Optical Design of AR and VR HMDs

According to IDC, there will be 220,000 AR HMD units shipped in 2018, growing to 21.6 million in 2022, with most of these units going to the commercial market, not the consumer market. Ever wonder where these units come from? Where the designs come from? The design of a good HMD is not a trivial problem.

Advanced Helmet Mounted Display (AHMD) for helicopter training from 2005 designed by Link using Code V Software. (Credit: L3 Link)

The optics are probably the most difficult design problem in an AR HMD. Microdisplays, even OLED microdisplays, are a fairly mature technology, as are the wired and wireless protocols to connect them, the silicon ASICS to control them and the software to drive them. The near-to-eye (NTE) optics are a much less mature technology and, at this point, no one knows what is the best possible optical design is for a see-through AR HMD. This can be seen if you review the designs presented at SID 2018. I counted 25 SID papers directly related to the optical design of HMDs. This does not count the additional papers on HMD electronics, microdisplays, measurement instruments or human factors for HMDs. Not only are there are a lot of companies and universities designing the optics of HMDs, but they often take quite different approaches.

I had a chance to attend a webinar presented by Dr. Matt Novak, Code V Senior Customer Applications Engineer at Synopsys titled “Compact, High-Performance Optical Design: Meeting a Key Challenge in AR, VR, and MR Systems.” Code V is an optical design software package for imaging systems. It has been around for a long time and is now a subsidiary of the software company Synopsys. For example, I used Code V in 1991 when I did some optical design work for the GE Talaria projector. Code V isn’t the only optical design software that can be used to design VR and AR HMDs.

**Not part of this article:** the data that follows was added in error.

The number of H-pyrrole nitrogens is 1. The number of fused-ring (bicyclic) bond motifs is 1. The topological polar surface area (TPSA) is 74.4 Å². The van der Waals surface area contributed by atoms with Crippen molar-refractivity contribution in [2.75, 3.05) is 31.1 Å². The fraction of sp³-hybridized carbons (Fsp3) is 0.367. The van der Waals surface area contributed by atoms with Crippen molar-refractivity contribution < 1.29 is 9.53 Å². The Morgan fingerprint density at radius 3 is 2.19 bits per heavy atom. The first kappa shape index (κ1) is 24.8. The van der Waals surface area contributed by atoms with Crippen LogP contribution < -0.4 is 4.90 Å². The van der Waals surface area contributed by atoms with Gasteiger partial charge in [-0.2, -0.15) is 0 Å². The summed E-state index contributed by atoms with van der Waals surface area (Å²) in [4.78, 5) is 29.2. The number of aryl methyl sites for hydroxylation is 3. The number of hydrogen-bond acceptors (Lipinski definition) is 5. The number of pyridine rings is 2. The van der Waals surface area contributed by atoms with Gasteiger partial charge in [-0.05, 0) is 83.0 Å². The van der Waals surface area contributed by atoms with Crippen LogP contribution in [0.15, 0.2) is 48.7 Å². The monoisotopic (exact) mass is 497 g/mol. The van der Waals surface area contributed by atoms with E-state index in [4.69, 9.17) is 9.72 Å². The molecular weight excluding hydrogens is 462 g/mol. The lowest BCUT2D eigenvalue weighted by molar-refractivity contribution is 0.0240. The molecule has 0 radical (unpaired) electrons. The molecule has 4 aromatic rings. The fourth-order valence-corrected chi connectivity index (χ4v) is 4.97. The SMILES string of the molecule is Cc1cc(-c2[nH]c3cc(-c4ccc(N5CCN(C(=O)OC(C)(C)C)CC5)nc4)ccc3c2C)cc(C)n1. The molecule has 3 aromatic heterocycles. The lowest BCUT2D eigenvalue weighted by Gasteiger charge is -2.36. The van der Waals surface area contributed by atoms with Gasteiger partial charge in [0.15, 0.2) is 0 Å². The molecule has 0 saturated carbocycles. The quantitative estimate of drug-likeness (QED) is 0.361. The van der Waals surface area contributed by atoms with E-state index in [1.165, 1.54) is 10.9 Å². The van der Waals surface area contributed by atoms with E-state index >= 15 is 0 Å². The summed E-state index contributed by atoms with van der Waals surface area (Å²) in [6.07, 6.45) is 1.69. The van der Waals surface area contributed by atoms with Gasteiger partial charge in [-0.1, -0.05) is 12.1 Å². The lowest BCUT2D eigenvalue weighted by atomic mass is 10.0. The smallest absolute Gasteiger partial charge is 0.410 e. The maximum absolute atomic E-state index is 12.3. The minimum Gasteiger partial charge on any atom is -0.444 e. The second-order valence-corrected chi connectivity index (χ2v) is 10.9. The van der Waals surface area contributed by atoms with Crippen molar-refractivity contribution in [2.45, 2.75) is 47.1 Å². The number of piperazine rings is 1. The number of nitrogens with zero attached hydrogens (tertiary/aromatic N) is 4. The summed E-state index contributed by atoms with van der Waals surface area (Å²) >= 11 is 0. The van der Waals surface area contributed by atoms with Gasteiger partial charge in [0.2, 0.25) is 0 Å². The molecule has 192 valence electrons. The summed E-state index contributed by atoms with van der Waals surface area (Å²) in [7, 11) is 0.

Zemax is, perhaps, its chief competitor, not that Dr. Novak mentioned Zemax in his webinar. Zemax has also been around for a long time and I used Zemax at Philips Research in the late 90s when I was working on the optics of consumer rear projection TVs based on both DLP and LCoS imagers. Of course, both Code V and Zemax have added many, many, many new features since I last used either program. Dr. Novak also emphasized that the current version of Code V is much easier to use that older versions. He added that most optical design work is done, in fact, by people who are not optical designers by training: they are EEs, mechanical engineers, Bio-photonic engineers, etc.

codev Freeform prism resizeExample transmissive AR HMD using a collimating prism with freeform shapes on its three optical surfaces. (Credit: Synopsys)

One feature in modern software like Code V is the ability to efficiently handle freeform optical elements. Traditional optical designs used conic sections such as spherical, parabolic and elliptical surfaces. In particular, imaging applications such as AR HMDs would mostly use spherical surfaces. Aspherical surfaces are normally only used on-axis. There were two reasons for this. First, it was just too difficult to do a good imaging design using freeform surfaces. Second, if you had a good design using these surfaces, it was difficult or impossible to find someone willing to manufacture them for you with the required accuracy. Freeform surfaces are especially important when you want to design very compact, off-axis systems such as HMDs.

With modern design software and manufacturing techniques, the barriers to the use of freeform optics is at least reduced, but have not yet been completely eliminated. The Center for Freeform Optics is a joint university/industry research center that focuses on lowering the barriers even more.

codev Specifications resizeTarget specifications for an all-reflective HMD design. (Credit: Synopsys)

The key part of the webinar was when Dr. Novak took the attendees through a step-by-step design process for the optics of a HMD. Because transmissive optics, especially ones made out of plastic, can have color aberration problems, he used as a Code V design example an all-reflective system. An added benefit of a reflective design is mirrors typically weight less than prisms, an important factor in HMDs. The big disadvantage of all-reflective designs is they are typically bulky and clumsy compared to transmissive designs. As a first step in the design process, it is necessary to establish target performance specifications for the finished system. The specifications for the demonstration design project are shown in the table.

codev IMMY US9151954 fig 1 resizeFigure 1 from US 9,151,954, assigned to Immy